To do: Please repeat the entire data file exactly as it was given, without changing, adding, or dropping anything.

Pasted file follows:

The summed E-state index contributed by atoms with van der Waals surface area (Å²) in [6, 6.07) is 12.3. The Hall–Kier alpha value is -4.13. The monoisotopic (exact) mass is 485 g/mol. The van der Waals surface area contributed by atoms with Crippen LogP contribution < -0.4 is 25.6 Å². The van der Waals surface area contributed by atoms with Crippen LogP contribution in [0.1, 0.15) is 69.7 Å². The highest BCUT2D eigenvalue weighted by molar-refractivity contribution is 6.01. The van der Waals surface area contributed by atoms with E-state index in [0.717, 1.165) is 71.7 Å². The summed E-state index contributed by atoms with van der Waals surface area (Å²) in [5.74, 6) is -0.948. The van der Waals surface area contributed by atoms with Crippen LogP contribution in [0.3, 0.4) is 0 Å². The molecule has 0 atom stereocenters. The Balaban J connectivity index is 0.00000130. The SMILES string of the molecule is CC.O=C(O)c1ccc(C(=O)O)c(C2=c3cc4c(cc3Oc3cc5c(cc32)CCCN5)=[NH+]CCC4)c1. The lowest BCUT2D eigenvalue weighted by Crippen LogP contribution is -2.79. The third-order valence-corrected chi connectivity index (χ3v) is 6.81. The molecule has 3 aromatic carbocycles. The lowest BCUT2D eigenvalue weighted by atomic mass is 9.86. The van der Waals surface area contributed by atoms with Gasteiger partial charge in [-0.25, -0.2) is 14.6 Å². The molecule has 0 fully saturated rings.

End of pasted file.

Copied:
The summed E-state index contributed by atoms with van der Waals surface area (Å²) in [6, 6.07) is 12.3. The Hall–Kier alpha value is -4.13. The monoisotopic (exact) mass is 485 g/mol. The van der Waals surface area contributed by atoms with Crippen LogP contribution < -0.4 is 25.6 Å². The van der Waals surface area contributed by atoms with Crippen LogP contribution in [0.1, 0.15) is 69.7 Å². The highest BCUT2D eigenvalue weighted by molar-refractivity contribution is 6.01. The van der Waals surface area contributed by atoms with E-state index in [0.717, 1.165) is 71.7 Å². The summed E-state index contributed by atoms with van der Waals surface area (Å²) in [5.74, 6) is -0.948. The van der Waals surface area contributed by atoms with Crippen LogP contribution in [0.3, 0.4) is 0 Å². The molecule has 0 atom stereocenters. The Balaban J connectivity index is 0.00000130. The SMILES string of the molecule is CC.O=C(O)c1ccc(C(=O)O)c(C2=c3cc4c(cc3Oc3cc5c(cc32)CCCN5)=[NH+]CCC4)c1. The lowest BCUT2D eigenvalue weighted by Crippen LogP contribution is -2.79. The third-order valence-corrected chi connectivity index (χ3v) is 6.81. The molecule has 3 aromatic carbocycles. The lowest BCUT2D eigenvalue weighted by atomic mass is 9.86. The van der Waals surface area contributed by atoms with Gasteiger partial charge in [-0.25, -0.2) is 14.6 Å². The molecule has 0 fully saturated rings.